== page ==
Present and past tooth pain indicate an active infection. Depending on the patient’s dental health and the tooth itself, the infection will rapidly grow, or it will slowly grow and eat at the root until the entire tooth is damaged and destroyed.
The quicker you can schedule a root canal, the better.
What is a Root Canal?
A root canal is performed when the soft tissue, or pulp, becomes infected or inflamed due to trauma, chips, cracks, or decay. An untreated cavity also causes the nerves and connective tissue inside the root to become infected.
During a root canal, a patient is under local anesthetic while the dentist removes the inflamed pulp of the tooth. The roots are filled with a specific filing material. Once the tooth is settled (a few weeks after the procedure), the dentist places a crown on the tooth – this restores the function and strength of your tooth.
Signs You Need a Root Canal
Signs of pulp damage vary from pain and sensitivity to no physical symptoms at all. Some of the most common signs of an infection or damaged tooth include:
- Sensitivity to hot and cold drinks and food
- Pain when chewing or biting down
- Regular or spontaneous pain
- Discoloration in the structure of the tooth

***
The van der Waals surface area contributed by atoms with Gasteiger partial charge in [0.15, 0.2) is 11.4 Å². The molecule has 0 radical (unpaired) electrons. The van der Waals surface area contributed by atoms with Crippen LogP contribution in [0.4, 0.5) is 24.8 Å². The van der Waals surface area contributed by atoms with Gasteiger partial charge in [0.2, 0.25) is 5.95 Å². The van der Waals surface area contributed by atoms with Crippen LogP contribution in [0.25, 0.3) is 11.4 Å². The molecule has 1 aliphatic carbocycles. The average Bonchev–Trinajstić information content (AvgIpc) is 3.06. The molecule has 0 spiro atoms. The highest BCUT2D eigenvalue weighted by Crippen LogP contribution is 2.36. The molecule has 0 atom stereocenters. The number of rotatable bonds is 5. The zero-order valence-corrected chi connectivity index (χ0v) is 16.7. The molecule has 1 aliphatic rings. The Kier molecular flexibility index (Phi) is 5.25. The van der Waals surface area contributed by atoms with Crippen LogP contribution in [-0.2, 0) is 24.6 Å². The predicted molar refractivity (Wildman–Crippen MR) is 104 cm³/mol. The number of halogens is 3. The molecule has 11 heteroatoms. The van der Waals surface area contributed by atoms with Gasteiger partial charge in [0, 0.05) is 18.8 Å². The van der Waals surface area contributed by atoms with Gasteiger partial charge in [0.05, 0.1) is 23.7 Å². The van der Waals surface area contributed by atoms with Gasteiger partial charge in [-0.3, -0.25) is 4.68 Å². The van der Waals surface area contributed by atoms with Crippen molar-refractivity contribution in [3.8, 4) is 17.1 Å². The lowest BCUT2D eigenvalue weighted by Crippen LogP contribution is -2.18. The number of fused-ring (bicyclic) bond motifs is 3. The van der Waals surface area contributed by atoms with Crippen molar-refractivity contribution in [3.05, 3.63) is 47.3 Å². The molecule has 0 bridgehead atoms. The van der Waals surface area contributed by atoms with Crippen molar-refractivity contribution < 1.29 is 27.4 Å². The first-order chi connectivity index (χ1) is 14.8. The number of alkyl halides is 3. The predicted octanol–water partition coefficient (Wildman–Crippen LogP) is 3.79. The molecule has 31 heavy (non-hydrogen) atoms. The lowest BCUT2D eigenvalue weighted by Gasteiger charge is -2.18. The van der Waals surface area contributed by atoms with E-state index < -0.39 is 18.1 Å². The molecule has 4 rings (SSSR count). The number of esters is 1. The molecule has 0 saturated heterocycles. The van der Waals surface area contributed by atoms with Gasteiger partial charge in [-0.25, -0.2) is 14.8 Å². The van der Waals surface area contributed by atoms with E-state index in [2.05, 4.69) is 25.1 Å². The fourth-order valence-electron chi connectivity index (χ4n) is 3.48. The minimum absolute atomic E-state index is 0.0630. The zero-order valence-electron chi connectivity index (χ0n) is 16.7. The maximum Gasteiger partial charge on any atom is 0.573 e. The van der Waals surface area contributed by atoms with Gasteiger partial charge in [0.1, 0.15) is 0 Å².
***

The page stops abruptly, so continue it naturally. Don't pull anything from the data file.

- Loosening of the tooth
- Facial swelling
- Swelling or tenderness in the area surrounding the infected tooth
- Visible infection, such as pus around the tooth
Routine dental check-ups and x-rays are the best way to diagnose signs and symptoms of an infected tooth that needs root canal treatment.
Why You Should Never Delay a Root Canal
It’s not uncommon for patients to delay root canals. Root canals have a reputation for being painful. While this depends on the patient and condition of the situation, the procedure is often not as painful as it’s given credit. Due to the local anesthetic, there’s very little discomfort during the procedure.
When you delay a root canal, you risk unnecessary bacteria growing around the nerve tissue. Left untreated, several complications are likely to occur.
Systemic inflammation – when an infected tooth causes inflammation to spread throughout the body. This condition leads to an increased risk of heart problems and a stroke.
Pressure and swelling – As infection spreads, more pain and pressure occur in the face, neck, and head. Depending on the area of the infection, that pressure and swelling can happen in various areas.
Abscess – this happens when the infection forms a pocket of pus at the end of the tooth’s root. An abscessed tooth leads to emergency dental care.
Drainage – when the bacteria overwhelm the tooth, a hole forms on the side of it. This allows the infection to move (or drain) into the gums, cheek, skin, and bloodstream – if not caught in time. If the infection moves into the bloodstream, a life-threatening condition known as sepsis occurs.
Tooth and bone loss – If an infection sits too long, bacteria settle in the root causing bone loss. Severe root decay occurs, and the tooth is lost.
Don’t Wait for A Root Canal
Whether you’re currently experiencing tooth pain or sporadically noticing problems, it’s time to schedule an exam for a root canal. Contact our team today to schedule an appointment at one of our six North Shore and Brookline area locations. Our skilled endodontic team offers state-of-the-art technology that ensures an efficient procedure.